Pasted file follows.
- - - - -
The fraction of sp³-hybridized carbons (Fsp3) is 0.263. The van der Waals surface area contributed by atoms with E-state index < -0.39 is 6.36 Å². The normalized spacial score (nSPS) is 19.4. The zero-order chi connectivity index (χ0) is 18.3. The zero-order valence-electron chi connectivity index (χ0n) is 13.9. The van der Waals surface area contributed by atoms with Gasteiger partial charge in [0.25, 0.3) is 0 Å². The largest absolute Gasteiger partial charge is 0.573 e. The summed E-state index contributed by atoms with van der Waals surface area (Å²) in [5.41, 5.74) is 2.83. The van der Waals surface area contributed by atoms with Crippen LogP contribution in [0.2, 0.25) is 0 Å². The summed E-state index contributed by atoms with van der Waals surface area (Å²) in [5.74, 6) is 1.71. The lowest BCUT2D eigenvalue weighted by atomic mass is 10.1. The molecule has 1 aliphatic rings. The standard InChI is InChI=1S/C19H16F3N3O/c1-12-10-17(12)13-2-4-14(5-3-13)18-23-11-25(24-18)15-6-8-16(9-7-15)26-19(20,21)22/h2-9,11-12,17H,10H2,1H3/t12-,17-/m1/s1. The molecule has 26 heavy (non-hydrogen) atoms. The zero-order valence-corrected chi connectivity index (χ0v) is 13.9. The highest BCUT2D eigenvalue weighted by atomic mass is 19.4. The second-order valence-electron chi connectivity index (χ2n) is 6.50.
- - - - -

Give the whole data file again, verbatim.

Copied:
The fraction of sp³-hybridized carbons (Fsp3) is 0.263. The van der Waals surface area contributed by atoms with E-state index < -0.39 is 6.36 Å². The normalized spacial score (nSPS) is 19.4. The zero-order chi connectivity index (χ0) is 18.3. The zero-order valence-electron chi connectivity index (χ0n) is 13.9. The van der Waals surface area contributed by atoms with Gasteiger partial charge in [0.25, 0.3) is 0 Å². The largest absolute Gasteiger partial charge is 0.573 e. The summed E-state index contributed by atoms with van der Waals surface area (Å²) in [5.41, 5.74) is 2.83. The van der Waals surface area contributed by atoms with Crippen LogP contribution in [0.2, 0.25) is 0 Å². The summed E-state index contributed by atoms with van der Waals surface area (Å²) in [5.74, 6) is 1.71. The lowest BCUT2D eigenvalue weighted by atomic mass is 10.1. The molecule has 1 aliphatic rings. The standard InChI is InChI=1S/C19H16F3N3O/c1-12-10-17(12)13-2-4-14(5-3-13)18-23-11-25(24-18)15-6-8-16(9-7-15)26-19(20,21)22/h2-9,11-12,17H,10H2,1H3/t12-,17-/m1/s1. The molecule has 26 heavy (non-hydrogen) atoms. The zero-order valence-corrected chi connectivity index (χ0v) is 13.9. The highest BCUT2D eigenvalue weighted by atomic mass is 19.4. The second-order valence-electron chi connectivity index (χ2n) is 6.50.